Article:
SEPTEMBER STAR MAP
MOON PHASE CALENDAR
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SEPTEMBER 1, 2002: Starlight Not Streetlight
An astronomy buddy of mine had a neighbor who consistently turned on his deck light whenever my friend was outside observing. Talking and even pleading with this fellow produced no positive results. The lamp was still being turned on. Finally in an act of desperation, my friend covertly stole up to the bulb one evening and painted it black. I am not advocating criminal behavior as a solution to light pollution, but we are losing our night sky to the unwanted illumination that is glared into our eyes and beamed into space by millions of poorly designed street and billboard lamps. Should we pull the plug on these lights so that urban residents can behold the beauties of the Milky Way from their balcony porches? I am totally against this. We need light at night. But responsible outdoor lighting practices must be seen as the wave of the future. Drive around the Lehigh Valley and notice the billboards and buildings that are illuminated from below. As much as 90 percent of that light is missing its target and going into the space. It is the consumer who ultimately pays the electric bills, including the cost of lighting the Lehigh Valley's most distinguished structure, the PPL building at Ninth and Hamilton streets. Consider the increased difficulty in driving with streetlights glaring into your eyes. Shine a flashlight into your face at night and notice how diminished your vision becomes the nearer you get to the bulb. That's glare, another form of light pollution. As lighting fixtures deteriorate on buildings, billboards, and streets, we need to replace them with fixtures that direct all of their energy onto the ground, and no light into our sky. We'll help preserve the environment, as well as save some money to boot. I like win-win situations like that.
SEPTEMBER 8, 2002: Sirius: An American K9 Hero
I remember precisely where I was, driving east on Turner, just beyond West Park when I heard about the World Trade Center. By the time I had reached Dieruff, teachers were scrambling to set up a TV in the library and some students were beginning to gather. Instruction stopped that day, but education continued as we watched the towers crumble. I felt alone and isolated in a room filled with kids. Trying to cope with what has happened has been difficult, but one victim has helped to create a living memorial which I can see in the sky. Not all of the fatalities were human. One of the deaths was a NY/NJ Port Authority Police Department bomb detection dog named Sirius. Sirius, also called the Dog Star, is the brightest star in the constellation of Canis Major, the Big Dog, and at present, it can be seen at 5:30 a.m. low in the southeast against a brightening sky. Follow the three belt stars of Orion downward to connect with Sirius. You can't miss it because Sirius is the brightest star of the night. You might ask, why memorialize a dog? A well-kept dog loves his master unconditionally and will instinctively sacrifice his own life if the situation merits. A dog does not care if his owner or handler is Black or White, Jew or Muslim. It is a type of bonding, a type of caring that we more intelligent humans have failed to grasp. Sirius died in his kennel when the North Tower fell. There just was not enough time to rescue everyone. The star Sirius is currently rising and will be visible in our sky until April of next year. The ancients considered heavenly bodies that were ascending to be good omens. They were refreshed and feted from their long journey beneath the Earth. At least for the present, Sirius, the dog, and the star, will serve as my beacon of hope for a better world to come.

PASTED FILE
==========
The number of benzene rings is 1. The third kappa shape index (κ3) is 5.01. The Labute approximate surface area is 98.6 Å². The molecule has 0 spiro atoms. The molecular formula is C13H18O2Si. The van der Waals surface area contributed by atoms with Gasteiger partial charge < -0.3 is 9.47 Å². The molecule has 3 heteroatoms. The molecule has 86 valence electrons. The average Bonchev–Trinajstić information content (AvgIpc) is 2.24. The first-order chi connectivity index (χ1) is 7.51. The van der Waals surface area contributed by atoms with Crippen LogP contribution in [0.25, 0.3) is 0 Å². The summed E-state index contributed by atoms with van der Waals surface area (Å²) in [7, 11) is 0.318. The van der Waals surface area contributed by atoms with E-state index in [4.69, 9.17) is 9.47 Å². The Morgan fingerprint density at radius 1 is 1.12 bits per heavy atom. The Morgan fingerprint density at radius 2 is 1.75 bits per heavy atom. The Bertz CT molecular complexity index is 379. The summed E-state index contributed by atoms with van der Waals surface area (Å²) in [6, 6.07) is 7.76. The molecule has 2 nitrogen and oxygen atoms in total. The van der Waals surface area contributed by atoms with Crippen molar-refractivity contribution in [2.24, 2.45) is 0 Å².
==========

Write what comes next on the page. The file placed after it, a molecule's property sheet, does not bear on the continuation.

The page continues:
Twin beams of blue light commemorate the loss of the World Trade Center on September 11, 2001. Photography by Adam R. Jones...
SEPTEMBER 15, 2002: Welcome to Autumn